I luckily saw a fair amount of theater right before everything shut down. As usual, posting my reflections late, but it’s nice to have those memories of live performances to sustain me through the current drought.
Like many Gen X/Millennials, my first experience of Mummenschanz was through the delightfully weird Sesame Street of the 1980s, back before it was so polished and clean. Mummenschanz’s odd sensibility fit perfectly with the homemade feel of that era of sunny days.
Since then, I’ve seen many of their performances on video, usually shared with an incredulous, “How do you think they pulled that off?”
So when I heard they were touring to the Forbes Center at James Madison University, I knew I had to see it (all credit for my actually seeing it goes to my stepdad, who finagled the tickets after they sold out while I was too distracted with the rest of my life to even think about it).
This was one of the oddest, and most joyful, pieces of theater I have ever seen. My kids loved it, once they got into it. At the beginning, a camera projected an image of a pair of hands on a table, manipulating small toys (this all was happening live, but the camera/projector situation made it possible for the audience to see). The toys were foam letters, little tubes, blocks. At that moment, their purpose was unclear, but later in the show, giant versions of all of these items, including the gloved hands, appeared on the stage and repeated the toys’ movements.
Describing exactly what worked about you & me is challenging. The confluence of many things—commitment, whimsy, collaboration, physical skill—built this strange and engaging experience. The performers’ bodies were always hidden by full-body puppets or by darkness. In some of the puppets, discerning how a human body fit into it was sometimes challenging or impossible. We’d have a good guess about where the performer’s feet were…and then they’d turn over and be exactly as stable in their movement.
They played with the human capacity for seeing faces in the slightest suggestion a great deal. One set of three essentially identical, bag-like puppets all had faces created in a different way by the performers’ hands and arms from within. I got used to thinking, “Oh, this is a creature whose face is on this part of the body, and looks like this,” and then another one would come in, with a completely different face, created from the same material.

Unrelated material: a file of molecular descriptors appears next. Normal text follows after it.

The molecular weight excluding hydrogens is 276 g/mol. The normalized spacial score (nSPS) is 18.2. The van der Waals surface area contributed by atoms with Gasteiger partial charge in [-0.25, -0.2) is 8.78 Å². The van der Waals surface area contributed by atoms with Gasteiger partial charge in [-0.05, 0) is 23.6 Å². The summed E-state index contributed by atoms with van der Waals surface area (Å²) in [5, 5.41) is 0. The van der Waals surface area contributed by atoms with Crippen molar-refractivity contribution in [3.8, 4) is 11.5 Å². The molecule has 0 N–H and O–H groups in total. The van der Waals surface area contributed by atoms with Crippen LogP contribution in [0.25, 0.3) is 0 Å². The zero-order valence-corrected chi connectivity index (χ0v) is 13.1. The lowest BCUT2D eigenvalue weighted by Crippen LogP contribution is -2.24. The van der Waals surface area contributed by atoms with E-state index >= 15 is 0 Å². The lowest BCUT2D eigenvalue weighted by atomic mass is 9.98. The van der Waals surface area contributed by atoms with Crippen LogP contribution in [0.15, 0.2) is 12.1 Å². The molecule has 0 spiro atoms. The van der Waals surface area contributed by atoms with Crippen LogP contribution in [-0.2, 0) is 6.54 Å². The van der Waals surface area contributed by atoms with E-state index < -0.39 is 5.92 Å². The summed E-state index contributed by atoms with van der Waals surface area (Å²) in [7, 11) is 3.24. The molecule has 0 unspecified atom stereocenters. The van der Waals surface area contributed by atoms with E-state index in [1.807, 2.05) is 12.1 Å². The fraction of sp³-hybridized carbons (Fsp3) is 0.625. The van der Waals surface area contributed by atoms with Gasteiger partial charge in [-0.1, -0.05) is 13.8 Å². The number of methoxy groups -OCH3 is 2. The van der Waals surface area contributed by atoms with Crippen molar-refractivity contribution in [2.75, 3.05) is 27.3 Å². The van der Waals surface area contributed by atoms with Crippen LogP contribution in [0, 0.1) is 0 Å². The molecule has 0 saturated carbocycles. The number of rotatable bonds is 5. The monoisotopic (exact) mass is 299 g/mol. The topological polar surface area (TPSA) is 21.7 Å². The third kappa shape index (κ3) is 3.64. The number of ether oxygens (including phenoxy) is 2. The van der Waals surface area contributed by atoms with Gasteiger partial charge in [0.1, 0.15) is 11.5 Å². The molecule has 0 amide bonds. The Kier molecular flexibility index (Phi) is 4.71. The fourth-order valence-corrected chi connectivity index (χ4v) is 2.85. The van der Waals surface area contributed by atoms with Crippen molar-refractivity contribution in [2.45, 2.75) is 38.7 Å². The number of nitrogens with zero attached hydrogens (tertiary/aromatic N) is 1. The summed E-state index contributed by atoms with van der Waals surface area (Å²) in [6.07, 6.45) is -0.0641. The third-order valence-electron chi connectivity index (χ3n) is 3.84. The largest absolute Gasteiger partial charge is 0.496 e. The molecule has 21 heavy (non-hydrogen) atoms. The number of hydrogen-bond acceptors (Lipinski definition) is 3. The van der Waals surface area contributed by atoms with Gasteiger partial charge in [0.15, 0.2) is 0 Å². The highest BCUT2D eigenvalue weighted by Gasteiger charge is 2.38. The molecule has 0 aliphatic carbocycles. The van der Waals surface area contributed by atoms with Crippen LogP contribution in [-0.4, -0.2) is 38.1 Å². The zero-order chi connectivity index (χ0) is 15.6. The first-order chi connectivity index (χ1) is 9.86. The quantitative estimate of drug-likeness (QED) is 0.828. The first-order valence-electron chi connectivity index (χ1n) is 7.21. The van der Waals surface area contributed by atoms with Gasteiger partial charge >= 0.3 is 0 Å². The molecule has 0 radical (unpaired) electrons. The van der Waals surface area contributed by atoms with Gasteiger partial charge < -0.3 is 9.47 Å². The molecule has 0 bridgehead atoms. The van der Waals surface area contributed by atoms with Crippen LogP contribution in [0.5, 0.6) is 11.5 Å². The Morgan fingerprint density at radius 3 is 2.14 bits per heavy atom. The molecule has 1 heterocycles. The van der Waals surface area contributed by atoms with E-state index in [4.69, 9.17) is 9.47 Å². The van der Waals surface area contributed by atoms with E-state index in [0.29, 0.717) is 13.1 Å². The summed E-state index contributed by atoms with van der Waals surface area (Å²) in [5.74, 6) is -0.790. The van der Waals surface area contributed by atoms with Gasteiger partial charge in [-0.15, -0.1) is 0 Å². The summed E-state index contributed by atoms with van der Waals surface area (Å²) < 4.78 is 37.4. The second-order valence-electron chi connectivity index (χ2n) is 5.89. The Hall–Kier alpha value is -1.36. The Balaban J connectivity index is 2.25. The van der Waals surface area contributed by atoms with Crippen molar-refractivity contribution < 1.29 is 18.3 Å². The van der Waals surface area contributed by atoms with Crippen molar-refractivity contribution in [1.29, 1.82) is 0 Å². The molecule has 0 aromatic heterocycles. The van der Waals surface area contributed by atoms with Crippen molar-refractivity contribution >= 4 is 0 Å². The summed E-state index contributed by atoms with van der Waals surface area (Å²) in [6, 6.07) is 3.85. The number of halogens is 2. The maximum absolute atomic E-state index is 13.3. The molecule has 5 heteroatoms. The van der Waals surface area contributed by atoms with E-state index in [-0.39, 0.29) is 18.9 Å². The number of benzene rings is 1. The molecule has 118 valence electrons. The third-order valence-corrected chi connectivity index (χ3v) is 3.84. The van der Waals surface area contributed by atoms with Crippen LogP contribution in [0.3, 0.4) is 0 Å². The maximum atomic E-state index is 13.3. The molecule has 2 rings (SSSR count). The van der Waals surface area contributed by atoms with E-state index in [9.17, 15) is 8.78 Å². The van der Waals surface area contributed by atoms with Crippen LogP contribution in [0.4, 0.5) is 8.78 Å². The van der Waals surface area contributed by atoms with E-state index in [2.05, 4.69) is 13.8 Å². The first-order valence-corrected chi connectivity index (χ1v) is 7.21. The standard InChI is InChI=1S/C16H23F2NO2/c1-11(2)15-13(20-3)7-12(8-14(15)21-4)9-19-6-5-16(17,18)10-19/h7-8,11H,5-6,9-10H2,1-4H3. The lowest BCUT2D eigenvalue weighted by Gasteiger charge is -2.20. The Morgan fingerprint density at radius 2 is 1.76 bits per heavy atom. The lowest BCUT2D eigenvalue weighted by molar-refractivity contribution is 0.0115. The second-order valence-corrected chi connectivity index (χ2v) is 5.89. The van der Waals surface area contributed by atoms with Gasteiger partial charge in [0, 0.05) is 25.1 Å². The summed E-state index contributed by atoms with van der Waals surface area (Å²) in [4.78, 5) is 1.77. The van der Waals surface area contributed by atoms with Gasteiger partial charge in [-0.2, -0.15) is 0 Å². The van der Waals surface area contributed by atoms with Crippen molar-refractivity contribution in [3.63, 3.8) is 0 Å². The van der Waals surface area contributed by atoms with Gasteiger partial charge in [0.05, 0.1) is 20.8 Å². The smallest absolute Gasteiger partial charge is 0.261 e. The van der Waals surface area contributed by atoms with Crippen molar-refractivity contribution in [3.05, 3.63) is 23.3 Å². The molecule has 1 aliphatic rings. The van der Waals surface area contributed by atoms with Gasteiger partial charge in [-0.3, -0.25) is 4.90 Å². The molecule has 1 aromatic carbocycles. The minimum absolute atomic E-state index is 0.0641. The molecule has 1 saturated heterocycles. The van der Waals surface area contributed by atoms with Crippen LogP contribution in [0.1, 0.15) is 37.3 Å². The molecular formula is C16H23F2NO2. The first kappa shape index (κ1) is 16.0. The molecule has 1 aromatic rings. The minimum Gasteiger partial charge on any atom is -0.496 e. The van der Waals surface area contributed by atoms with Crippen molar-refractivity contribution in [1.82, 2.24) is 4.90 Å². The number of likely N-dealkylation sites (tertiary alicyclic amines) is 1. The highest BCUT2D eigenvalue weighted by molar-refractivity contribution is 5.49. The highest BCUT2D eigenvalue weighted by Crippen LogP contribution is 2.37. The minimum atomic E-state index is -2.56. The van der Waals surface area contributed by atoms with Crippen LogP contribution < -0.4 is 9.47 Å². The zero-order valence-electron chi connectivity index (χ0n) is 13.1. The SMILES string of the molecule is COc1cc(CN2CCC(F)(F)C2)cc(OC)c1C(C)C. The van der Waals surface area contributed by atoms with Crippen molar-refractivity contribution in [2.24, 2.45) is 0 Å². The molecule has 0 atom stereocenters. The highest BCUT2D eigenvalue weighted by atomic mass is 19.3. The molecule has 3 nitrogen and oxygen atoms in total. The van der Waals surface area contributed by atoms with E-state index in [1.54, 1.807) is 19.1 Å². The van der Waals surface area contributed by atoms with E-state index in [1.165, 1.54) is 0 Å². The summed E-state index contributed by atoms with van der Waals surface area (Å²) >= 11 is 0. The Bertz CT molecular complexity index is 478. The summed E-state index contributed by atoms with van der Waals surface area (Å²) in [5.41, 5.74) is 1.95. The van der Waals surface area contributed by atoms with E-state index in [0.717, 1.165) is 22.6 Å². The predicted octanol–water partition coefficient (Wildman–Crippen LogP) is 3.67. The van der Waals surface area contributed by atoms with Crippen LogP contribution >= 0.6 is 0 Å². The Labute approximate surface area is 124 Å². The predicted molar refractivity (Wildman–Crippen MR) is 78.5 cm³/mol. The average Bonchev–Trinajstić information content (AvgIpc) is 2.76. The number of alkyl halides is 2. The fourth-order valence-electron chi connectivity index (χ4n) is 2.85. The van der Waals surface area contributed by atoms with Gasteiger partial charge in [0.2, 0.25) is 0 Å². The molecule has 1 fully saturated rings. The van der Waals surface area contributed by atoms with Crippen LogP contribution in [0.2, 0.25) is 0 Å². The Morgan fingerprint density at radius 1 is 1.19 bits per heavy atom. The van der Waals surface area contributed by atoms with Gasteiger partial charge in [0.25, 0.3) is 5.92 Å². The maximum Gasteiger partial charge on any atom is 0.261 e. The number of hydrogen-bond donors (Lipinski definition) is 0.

Another hallmark of all the pieces was the way that scale interacted and told the story. Many of the scenes built on a big/bigger/biggest mode, both of the puppets’ size and of the physical demands placed on the performer. Some of the biggest puppets (and stunts) were breathtaking in how they reached up and out in the proscenium.
I was struck by how silent the experience was. Mummenschanz doesn’t use any words or musical underscoring. There’s no audio to provoke emotions or help tell the story. I could hear the rest of the audience with unusual clarity; an intimate experience in the darkness.
My favorite puppets were the ones made from extremely simple materials. A big silk became a jellyfish. A ball had intention, objectives, obstacles. A tube played with its friend.
It inspired me to stretch the limits of what my available materials can do, and to think about telling stories in modes I’ve never explored.